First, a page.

We used to have power crises during our childhood. A gas lamp was turned on just before the power shut down. With little radiance, the whole family used to sit around the lamp on the wall and discuss their day. This family interaction time was much like a huddle of players before the match. It was the time of boosting confidence, setting reminders and keeping the momentum going. I often hated when the hour of load shedding had finished, for I used to be amazed listening to fascinating stories about medical school and colleges of my elder siblings.
A ‘prayer of a child’ was a poem that always intrigued me. It used to be on the tip of our tongues. Often the somehow related elders, catching up after a long time, after formal introduction used to come straight to this poem and make sure we knew the prayer.
The poem was a spiritual call of a child to have a life like a candle that illuminates; a symbol of knowledge, compassion and care for the poor and the elderly. It asked for strength to stay on the right path with a hint of helping out others unconditionally.
I used to question what the national poet meant by being a candle but never got a satisfactory answer. The way I perceived was it to be an alternative source of light that is lit during load shedding and where people come to sit around and get inspired..this understanding was not too far-fetched too.
During that period, I read about Florence Nightingale, the lady with a lamp, the founder of modern nursing, who despite her affluent lifestyle chose to help those sick and wounded soldiers in compromised conditions.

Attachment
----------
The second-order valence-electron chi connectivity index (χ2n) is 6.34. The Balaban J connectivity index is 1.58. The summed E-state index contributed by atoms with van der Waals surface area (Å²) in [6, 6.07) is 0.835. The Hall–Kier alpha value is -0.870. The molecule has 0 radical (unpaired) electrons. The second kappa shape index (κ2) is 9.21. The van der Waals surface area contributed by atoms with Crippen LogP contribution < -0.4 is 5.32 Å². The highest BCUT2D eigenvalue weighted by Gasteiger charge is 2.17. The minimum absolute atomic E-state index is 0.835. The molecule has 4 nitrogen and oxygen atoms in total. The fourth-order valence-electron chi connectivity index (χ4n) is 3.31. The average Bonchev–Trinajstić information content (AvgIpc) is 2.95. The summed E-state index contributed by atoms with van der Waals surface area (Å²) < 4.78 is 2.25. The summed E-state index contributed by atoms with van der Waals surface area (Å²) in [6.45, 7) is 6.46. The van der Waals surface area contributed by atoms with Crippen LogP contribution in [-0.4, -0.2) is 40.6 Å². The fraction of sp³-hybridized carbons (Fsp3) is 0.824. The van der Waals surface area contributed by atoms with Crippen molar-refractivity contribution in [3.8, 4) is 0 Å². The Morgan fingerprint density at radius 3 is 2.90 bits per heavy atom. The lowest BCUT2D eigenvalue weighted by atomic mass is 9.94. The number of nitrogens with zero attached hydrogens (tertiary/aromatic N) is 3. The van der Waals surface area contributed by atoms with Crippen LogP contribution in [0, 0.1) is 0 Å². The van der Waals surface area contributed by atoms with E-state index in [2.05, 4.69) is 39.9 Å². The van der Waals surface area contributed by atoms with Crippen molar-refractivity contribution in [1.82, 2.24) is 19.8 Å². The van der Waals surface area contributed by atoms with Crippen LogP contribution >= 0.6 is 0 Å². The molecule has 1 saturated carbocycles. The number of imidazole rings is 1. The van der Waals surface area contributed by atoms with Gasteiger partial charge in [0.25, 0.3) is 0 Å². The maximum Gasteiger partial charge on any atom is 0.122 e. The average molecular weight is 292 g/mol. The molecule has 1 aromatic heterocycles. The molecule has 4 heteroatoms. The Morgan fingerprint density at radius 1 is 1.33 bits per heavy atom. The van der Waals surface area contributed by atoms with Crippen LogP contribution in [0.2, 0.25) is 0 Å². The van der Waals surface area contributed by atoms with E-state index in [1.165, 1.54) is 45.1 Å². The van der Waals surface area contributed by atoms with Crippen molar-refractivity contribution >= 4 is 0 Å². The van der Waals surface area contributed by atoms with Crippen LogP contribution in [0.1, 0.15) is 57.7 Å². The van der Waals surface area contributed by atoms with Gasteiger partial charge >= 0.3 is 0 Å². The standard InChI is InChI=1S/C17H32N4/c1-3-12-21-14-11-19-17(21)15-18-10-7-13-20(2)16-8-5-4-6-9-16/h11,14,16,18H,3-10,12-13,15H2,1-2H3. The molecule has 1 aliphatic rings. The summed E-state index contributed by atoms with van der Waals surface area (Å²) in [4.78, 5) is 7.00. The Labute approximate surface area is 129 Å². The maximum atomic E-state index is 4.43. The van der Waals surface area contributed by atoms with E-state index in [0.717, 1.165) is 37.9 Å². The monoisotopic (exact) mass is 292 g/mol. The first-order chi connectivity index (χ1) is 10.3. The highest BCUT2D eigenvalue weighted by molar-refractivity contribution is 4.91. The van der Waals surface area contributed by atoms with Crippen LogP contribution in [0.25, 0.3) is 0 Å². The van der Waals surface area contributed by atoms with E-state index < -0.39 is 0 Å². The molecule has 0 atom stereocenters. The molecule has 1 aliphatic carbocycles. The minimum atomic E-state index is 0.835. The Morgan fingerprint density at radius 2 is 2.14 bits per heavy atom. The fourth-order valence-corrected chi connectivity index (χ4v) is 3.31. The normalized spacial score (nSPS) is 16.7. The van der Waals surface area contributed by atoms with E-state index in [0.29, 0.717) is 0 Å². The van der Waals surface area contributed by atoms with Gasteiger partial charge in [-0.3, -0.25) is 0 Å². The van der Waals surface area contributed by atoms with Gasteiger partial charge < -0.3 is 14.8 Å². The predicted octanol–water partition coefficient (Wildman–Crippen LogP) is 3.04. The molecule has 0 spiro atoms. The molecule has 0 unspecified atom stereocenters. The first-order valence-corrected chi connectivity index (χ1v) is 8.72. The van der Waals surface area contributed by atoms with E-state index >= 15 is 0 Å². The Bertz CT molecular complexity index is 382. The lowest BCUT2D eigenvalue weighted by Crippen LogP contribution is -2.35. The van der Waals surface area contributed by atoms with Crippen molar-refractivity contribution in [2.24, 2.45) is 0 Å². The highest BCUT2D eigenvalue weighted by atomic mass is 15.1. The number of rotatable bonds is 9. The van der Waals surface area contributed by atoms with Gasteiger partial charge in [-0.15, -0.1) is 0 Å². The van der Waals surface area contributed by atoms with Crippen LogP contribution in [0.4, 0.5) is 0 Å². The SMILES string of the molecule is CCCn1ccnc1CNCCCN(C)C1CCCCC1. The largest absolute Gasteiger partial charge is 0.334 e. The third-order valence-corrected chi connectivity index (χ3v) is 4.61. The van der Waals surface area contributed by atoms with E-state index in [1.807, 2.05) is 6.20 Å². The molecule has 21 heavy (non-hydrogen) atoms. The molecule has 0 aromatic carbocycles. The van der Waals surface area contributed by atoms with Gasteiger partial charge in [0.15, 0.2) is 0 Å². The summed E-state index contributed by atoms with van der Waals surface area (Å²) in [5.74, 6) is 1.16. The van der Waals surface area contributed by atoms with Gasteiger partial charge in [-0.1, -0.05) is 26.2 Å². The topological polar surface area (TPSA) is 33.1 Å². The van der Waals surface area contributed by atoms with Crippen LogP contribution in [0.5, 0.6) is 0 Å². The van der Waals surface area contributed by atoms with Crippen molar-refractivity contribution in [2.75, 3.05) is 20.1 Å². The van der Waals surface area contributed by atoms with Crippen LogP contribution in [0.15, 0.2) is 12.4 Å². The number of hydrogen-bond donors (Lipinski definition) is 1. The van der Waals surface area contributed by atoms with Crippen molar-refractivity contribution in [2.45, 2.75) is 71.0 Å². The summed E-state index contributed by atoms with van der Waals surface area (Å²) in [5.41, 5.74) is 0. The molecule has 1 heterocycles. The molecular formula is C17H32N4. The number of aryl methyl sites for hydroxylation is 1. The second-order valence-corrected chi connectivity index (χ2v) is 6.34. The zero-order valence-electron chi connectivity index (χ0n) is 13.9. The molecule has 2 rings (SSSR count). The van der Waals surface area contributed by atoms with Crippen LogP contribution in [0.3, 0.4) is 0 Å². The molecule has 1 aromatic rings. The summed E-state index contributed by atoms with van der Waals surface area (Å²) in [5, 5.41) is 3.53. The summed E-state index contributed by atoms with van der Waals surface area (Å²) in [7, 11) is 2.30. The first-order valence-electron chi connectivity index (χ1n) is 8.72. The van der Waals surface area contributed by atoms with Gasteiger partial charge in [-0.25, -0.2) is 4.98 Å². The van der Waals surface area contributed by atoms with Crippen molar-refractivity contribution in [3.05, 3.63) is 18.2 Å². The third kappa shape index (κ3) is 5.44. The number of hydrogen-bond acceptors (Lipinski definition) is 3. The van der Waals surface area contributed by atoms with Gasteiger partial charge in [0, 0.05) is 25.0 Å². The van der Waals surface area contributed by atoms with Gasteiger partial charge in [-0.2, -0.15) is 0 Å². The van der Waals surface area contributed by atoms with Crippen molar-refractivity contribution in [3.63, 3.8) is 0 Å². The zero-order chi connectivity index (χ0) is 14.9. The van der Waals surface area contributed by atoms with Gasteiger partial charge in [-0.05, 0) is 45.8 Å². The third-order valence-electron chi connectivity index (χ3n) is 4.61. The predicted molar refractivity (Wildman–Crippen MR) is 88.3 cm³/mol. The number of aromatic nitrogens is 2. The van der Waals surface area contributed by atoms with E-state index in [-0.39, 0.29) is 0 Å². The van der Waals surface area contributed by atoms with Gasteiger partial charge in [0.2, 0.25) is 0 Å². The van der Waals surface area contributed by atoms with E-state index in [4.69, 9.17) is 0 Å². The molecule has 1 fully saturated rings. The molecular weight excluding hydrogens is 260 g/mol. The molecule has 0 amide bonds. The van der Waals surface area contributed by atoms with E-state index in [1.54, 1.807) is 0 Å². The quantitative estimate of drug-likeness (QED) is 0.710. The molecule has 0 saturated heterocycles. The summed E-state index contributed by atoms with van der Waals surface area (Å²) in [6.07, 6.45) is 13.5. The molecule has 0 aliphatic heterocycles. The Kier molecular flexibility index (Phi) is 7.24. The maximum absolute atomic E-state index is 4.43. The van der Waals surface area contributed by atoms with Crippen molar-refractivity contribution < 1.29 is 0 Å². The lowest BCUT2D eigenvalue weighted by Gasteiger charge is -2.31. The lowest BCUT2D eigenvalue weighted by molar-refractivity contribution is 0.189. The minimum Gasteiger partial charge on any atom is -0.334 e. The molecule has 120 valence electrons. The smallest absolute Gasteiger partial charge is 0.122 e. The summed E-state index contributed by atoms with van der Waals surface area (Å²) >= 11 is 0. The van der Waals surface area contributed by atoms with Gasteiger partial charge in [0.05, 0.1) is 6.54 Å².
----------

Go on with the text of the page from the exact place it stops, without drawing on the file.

Facts about Mother Teresa also gave me a vision that, ‘ not all of us can do great things but we can all do small things with great love’.
Abdul Sattar Edhi also instilled knowledge that ‘no religion is higher than humanity’.
It was then that I fully understood, the true meaning of being a humanitarian, to have compassion without discrimination of race and colour. Such people indeed are the light and the joy of universal peace.
Their ‘lamps are different, but the light is the same’.
These days, I feel our new generation is more diverse friendly, they respect others unconditionally.
Yet a prayer, to be willing to illuminate, to help others in need with resources of knowledge, compassion, time and money are missing.
‘When you let go of who you are, you become who you might be’.
In a modern world of technology, perhaps as a family, we need a load shedding time with no screens or gadgets… a time to rethink humanity!!!
It’s the candle given in our hands, with a prayer to care, it’s light should illuminate our next generation too, for it’s not only a call, but it’s also a legacy … to
‘Shine, like the universe is yours’.